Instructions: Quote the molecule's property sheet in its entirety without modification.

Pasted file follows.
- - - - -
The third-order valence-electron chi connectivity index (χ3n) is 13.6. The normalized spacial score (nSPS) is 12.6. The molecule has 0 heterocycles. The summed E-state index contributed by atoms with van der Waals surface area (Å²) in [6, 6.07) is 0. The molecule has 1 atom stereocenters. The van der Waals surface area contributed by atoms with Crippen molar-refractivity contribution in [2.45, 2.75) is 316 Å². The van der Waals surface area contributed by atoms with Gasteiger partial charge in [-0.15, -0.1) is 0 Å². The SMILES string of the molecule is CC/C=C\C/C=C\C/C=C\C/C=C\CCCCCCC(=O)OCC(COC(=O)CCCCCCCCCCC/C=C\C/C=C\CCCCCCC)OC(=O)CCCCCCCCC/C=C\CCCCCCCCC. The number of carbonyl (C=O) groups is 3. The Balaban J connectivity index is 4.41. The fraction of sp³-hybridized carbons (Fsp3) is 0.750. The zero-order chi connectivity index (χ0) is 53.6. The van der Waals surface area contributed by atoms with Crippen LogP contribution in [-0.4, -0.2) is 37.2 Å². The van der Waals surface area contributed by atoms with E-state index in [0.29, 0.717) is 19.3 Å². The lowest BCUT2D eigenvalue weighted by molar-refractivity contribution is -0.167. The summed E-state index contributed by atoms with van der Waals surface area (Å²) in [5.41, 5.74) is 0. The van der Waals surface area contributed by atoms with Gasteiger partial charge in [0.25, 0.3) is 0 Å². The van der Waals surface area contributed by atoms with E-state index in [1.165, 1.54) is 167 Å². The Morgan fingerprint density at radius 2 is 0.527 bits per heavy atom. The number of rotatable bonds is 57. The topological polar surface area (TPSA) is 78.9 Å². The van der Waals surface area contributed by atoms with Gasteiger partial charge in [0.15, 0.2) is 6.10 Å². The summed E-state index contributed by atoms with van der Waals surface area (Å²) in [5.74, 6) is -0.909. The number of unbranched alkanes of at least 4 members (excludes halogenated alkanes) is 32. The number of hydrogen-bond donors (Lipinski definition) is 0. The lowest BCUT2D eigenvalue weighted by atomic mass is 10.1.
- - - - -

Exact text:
The third-order valence-electron chi connectivity index (χ3n) is 13.6. The normalized spacial score (nSPS) is 12.6. The molecule has 0 heterocycles. The summed E-state index contributed by atoms with van der Waals surface area (Å²) in [6, 6.07) is 0. The molecule has 1 atom stereocenters. The van der Waals surface area contributed by atoms with Crippen molar-refractivity contribution in [2.45, 2.75) is 316 Å². The van der Waals surface area contributed by atoms with Gasteiger partial charge in [-0.15, -0.1) is 0 Å². The SMILES string of the molecule is CC/C=C\C/C=C\C/C=C\C/C=C\CCCCCCC(=O)OCC(COC(=O)CCCCCCCCCCC/C=C\C/C=C\CCCCCCC)OC(=O)CCCCCCCCC/C=C\CCCCCCCCC. The number of carbonyl (C=O) groups is 3. The Balaban J connectivity index is 4.41. The fraction of sp³-hybridized carbons (Fsp3) is 0.750. The zero-order chi connectivity index (χ0) is 53.6. The van der Waals surface area contributed by atoms with Crippen LogP contribution in [-0.4, -0.2) is 37.2 Å². The van der Waals surface area contributed by atoms with E-state index in [0.29, 0.717) is 19.3 Å². The lowest BCUT2D eigenvalue weighted by molar-refractivity contribution is -0.167. The summed E-state index contributed by atoms with van der Waals surface area (Å²) in [5.41, 5.74) is 0. The van der Waals surface area contributed by atoms with Gasteiger partial charge in [0.25, 0.3) is 0 Å². The van der Waals surface area contributed by atoms with E-state index in [1.165, 1.54) is 167 Å². The Morgan fingerprint density at radius 2 is 0.527 bits per heavy atom. The number of rotatable bonds is 57. The topological polar surface area (TPSA) is 78.9 Å². The van der Waals surface area contributed by atoms with Gasteiger partial charge in [0.15, 0.2) is 6.10 Å². The summed E-state index contributed by atoms with van der Waals surface area (Å²) in [5.74, 6) is -0.909. The number of unbranched alkanes of at least 4 members (excludes halogenated alkanes) is 32. The number of hydrogen-bond donors (Lipinski definition) is 0. The lowest BCUT2D eigenvalue weighted by atomic mass is 10.1.